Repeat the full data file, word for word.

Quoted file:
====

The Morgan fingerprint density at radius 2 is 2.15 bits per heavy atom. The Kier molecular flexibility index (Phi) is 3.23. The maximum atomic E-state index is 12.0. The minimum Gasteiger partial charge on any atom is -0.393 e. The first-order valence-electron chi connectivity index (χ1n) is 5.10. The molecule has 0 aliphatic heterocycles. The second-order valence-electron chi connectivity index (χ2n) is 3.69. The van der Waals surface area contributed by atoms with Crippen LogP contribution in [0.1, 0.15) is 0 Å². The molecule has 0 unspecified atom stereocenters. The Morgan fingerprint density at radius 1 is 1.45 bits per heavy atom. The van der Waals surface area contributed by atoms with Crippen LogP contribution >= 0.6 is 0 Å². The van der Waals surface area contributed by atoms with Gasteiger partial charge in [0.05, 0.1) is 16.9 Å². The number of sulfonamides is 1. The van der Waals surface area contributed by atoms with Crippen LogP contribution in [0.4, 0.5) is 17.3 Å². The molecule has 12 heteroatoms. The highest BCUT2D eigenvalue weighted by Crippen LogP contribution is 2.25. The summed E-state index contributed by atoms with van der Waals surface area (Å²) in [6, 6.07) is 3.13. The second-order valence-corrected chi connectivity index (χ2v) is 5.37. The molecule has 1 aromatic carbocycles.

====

The Morgan fingerprint density at radius 2 is 2.15 bits per heavy atom. The Kier molecular flexibility index (Phi) is 3.23. The maximum atomic E-state index is 12.0. The minimum Gasteiger partial charge on any atom is -0.393 e. The first-order valence-electron chi connectivity index (χ1n) is 5.10. The molecule has 0 aliphatic heterocycles. The second-order valence-electron chi connectivity index (χ2n) is 3.69. The van der Waals surface area contributed by atoms with Crippen LogP contribution in [0.1, 0.15) is 0 Å². The molecule has 0 unspecified atom stereocenters. The Morgan fingerprint density at radius 1 is 1.45 bits per heavy atom. The van der Waals surface area contributed by atoms with Crippen LogP contribution >= 0.6 is 0 Å². The van der Waals surface area contributed by atoms with Gasteiger partial charge in [0.05, 0.1) is 16.9 Å². The number of sulfonamides is 1. The van der Waals surface area contributed by atoms with Crippen LogP contribution in [0.4, 0.5) is 17.3 Å². The molecule has 12 heteroatoms. The highest BCUT2D eigenvalue weighted by Crippen LogP contribution is 2.25. The summed E-state index contributed by atoms with van der Waals surface area (Å²) in [6, 6.07) is 3.13. The second-order valence-corrected chi connectivity index (χ2v) is 5.37. The molecule has 1 aromatic carbocycles.